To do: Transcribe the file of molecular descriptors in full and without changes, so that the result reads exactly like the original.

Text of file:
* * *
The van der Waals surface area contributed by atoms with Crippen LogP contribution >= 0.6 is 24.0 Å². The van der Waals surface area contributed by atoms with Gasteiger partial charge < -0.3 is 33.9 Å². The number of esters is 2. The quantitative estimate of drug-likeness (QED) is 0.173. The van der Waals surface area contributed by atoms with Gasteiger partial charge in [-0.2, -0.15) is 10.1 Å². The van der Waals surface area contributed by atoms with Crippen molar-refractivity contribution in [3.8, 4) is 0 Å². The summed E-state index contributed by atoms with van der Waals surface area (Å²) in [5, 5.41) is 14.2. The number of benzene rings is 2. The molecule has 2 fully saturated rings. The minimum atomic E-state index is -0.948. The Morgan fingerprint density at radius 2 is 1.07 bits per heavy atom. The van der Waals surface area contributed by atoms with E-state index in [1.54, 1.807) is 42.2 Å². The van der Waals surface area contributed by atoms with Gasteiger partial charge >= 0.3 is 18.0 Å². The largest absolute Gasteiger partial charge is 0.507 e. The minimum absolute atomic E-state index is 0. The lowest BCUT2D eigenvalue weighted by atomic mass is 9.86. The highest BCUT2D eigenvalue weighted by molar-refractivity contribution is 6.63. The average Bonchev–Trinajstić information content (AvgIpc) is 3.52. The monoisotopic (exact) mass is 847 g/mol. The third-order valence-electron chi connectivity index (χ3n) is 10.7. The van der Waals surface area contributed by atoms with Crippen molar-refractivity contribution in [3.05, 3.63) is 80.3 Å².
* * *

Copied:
The van der Waals surface area contributed by atoms with Crippen LogP contribution >= 0.6 is 24.0 Å². The van der Waals surface area contributed by atoms with Gasteiger partial charge < -0.3 is 33.9 Å². The number of esters is 2. The quantitative estimate of drug-likeness (QED) is 0.173. The van der Waals surface area contributed by atoms with Gasteiger partial charge in [-0.2, -0.15) is 10.1 Å². The van der Waals surface area contributed by atoms with Crippen molar-refractivity contribution in [3.8, 4) is 0 Å². The summed E-state index contributed by atoms with van der Waals surface area (Å²) in [5, 5.41) is 14.2. The number of benzene rings is 2. The molecule has 2 fully saturated rings. The minimum atomic E-state index is -0.948. The Morgan fingerprint density at radius 2 is 1.07 bits per heavy atom. The van der Waals surface area contributed by atoms with E-state index in [1.54, 1.807) is 42.2 Å². The van der Waals surface area contributed by atoms with Gasteiger partial charge >= 0.3 is 18.0 Å². The largest absolute Gasteiger partial charge is 0.507 e. The minimum absolute atomic E-state index is 0. The lowest BCUT2D eigenvalue weighted by atomic mass is 9.86. The highest BCUT2D eigenvalue weighted by molar-refractivity contribution is 6.63. The average Bonchev–Trinajstić information content (AvgIpc) is 3.52. The monoisotopic (exact) mass is 847 g/mol. The third-order valence-electron chi connectivity index (χ3n) is 10.7. The van der Waals surface area contributed by atoms with Crippen molar-refractivity contribution in [3.05, 3.63) is 80.3 Å².